Wow. Our experiment is off to a great start—let's see if we can finish it off sooner than expected.
A recession is typically defined primarily as a drop in GDP. But how is GDP calculated? Here is James Hamilton a couple of years ago:
It is possible to think of GDP in two different ways. One is as the dollar value of all final sales of goods and services produced by factors of production located within the United States. The second is as the dollar value of all the income generated by that production. The two measures are equal to each other by definition. But in practice, one can try to calculate GDP either using production data or using income data. If we obtain the production and income numbers from different sources, we're certain to end up with different numbers for what is supposed to be the nation's GDP. The difference between "gross domestic product" (GDP) and "gross domestic income" (GDI) is simply reported by the BEA as a "statistical discrepancy."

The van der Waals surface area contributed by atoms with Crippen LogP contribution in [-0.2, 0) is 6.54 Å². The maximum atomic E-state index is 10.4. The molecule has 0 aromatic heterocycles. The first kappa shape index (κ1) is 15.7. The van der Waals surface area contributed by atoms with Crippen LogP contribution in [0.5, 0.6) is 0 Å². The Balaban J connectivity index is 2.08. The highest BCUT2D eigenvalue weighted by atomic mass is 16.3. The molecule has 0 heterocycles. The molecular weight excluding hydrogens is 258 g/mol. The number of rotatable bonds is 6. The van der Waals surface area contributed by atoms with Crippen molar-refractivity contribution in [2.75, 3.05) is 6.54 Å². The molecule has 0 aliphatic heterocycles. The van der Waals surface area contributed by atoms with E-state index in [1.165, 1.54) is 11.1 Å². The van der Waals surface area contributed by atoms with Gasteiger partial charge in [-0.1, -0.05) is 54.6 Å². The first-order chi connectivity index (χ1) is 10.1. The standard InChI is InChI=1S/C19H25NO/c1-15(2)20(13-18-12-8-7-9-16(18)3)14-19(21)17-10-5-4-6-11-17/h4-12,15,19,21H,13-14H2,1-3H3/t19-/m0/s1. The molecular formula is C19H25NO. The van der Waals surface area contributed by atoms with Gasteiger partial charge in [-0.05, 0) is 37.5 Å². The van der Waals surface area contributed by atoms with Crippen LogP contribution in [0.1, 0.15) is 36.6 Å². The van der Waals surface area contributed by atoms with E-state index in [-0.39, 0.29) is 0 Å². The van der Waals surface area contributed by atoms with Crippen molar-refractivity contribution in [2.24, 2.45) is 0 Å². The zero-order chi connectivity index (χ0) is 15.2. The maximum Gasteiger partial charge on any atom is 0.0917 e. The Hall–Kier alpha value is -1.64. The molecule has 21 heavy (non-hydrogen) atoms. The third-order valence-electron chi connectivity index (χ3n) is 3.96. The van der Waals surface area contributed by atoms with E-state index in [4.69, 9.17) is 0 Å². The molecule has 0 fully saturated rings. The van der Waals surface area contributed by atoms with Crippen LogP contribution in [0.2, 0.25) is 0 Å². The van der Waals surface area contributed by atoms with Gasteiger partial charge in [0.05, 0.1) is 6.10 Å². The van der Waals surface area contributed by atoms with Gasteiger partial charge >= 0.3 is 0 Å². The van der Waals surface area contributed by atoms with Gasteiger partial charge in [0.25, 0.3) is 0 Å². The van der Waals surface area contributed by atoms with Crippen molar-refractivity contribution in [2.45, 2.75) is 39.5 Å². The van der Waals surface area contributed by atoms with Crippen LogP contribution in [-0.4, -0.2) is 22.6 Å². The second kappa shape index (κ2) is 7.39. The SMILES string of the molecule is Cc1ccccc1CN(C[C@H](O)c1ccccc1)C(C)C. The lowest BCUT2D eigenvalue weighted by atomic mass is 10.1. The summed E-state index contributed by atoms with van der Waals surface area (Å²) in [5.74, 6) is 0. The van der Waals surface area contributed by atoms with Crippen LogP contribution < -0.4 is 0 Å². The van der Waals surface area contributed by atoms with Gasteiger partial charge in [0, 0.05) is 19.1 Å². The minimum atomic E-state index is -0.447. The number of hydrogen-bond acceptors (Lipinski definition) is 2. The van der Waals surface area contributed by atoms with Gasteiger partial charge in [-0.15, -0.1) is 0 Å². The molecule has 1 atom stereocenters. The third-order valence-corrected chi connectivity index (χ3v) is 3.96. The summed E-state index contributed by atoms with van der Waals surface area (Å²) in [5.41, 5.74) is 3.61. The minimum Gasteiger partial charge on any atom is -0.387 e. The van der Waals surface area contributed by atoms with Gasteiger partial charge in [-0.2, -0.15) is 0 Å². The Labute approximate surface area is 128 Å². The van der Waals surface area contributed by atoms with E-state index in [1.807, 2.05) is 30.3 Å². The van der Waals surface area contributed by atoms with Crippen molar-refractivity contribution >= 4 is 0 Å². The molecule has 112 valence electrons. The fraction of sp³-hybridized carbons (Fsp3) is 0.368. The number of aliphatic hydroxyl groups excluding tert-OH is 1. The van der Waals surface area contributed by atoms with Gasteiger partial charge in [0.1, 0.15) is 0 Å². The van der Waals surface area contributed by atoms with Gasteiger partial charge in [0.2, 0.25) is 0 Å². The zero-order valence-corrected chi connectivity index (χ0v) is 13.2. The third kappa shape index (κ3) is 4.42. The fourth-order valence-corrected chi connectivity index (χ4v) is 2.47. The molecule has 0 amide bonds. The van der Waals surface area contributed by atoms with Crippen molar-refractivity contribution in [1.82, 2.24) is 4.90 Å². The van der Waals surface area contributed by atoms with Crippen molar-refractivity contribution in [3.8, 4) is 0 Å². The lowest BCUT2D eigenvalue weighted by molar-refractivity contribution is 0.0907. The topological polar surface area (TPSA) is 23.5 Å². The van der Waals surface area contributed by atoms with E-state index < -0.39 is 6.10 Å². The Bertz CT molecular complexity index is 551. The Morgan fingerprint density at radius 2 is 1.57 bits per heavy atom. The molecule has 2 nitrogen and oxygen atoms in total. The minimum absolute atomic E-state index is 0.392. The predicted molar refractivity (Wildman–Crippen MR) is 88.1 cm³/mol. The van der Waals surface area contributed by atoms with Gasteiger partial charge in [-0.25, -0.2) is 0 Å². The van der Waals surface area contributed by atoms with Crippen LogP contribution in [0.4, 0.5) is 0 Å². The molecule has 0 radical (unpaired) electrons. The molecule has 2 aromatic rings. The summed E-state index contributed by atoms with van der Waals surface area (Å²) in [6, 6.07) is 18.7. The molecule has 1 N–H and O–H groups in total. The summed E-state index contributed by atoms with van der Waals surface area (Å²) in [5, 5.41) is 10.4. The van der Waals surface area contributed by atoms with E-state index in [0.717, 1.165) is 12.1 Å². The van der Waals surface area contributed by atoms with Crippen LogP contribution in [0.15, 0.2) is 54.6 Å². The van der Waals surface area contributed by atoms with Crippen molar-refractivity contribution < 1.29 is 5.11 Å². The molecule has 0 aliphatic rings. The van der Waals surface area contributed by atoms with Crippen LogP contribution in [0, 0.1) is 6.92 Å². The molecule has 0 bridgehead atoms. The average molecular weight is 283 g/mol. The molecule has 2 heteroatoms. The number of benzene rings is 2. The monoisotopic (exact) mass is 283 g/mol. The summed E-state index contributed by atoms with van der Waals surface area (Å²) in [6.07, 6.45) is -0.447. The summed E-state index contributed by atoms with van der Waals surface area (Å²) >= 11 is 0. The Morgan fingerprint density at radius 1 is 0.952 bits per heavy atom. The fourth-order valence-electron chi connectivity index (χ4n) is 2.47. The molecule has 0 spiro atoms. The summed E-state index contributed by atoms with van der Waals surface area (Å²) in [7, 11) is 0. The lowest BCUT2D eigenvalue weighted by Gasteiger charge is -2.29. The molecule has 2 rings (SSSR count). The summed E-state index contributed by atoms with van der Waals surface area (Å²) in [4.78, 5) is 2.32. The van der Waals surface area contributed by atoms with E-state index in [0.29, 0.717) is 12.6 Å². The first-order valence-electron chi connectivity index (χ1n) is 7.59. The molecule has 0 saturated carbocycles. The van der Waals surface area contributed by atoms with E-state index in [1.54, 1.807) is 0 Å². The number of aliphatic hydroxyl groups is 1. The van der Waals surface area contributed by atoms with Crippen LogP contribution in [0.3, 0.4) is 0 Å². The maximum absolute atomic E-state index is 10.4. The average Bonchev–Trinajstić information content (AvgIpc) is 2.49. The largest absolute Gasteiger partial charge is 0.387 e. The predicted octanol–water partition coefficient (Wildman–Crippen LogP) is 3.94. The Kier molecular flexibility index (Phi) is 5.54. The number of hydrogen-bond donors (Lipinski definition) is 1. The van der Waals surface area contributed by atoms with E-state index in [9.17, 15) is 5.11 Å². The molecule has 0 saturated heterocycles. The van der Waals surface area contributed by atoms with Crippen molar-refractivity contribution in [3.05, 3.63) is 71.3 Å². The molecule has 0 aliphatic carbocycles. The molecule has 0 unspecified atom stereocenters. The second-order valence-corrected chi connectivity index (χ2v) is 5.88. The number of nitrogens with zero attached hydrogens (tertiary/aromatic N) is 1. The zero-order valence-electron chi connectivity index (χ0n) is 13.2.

So what accounts for this discrepancy? A few years ago, Mark Thoma suggested the answer had something to do with the level of non-defense government consumption expenditures, but a better answer was apparently elusive. In any case, Justin Wolfers writes over at Freakonomics today that when it comes to the real economy, the "discrepancy" might actually be a problem with standard GDP calculations. Maybe GDI is the measurement that does a better job:
This alternative measure of output growth suggests that the recession may have been deeper, and longer-lasting than previously thought, although data for the fourth quarter aren’t yet available. While many economists believe the recession ended in the second quarter of 2009, this income-based measure of output kept shrinking in the third quarter, too. And while the expenditure-based measure is back to its level from the third quarter of 2006, the income-based measure suggests that output is still 3.5 percent below that level. That’s a pretty big hole to dig out of.
One way or another, our current recession really does appear to be deeper and longer-lasting than the usual GDP calculations suggest. Maybe that's an illusion, or maybe there really is a problem with the way we measure GDP. We aren't likely to get any firm answers on this front anytime soon, but at least the questions are worth asking.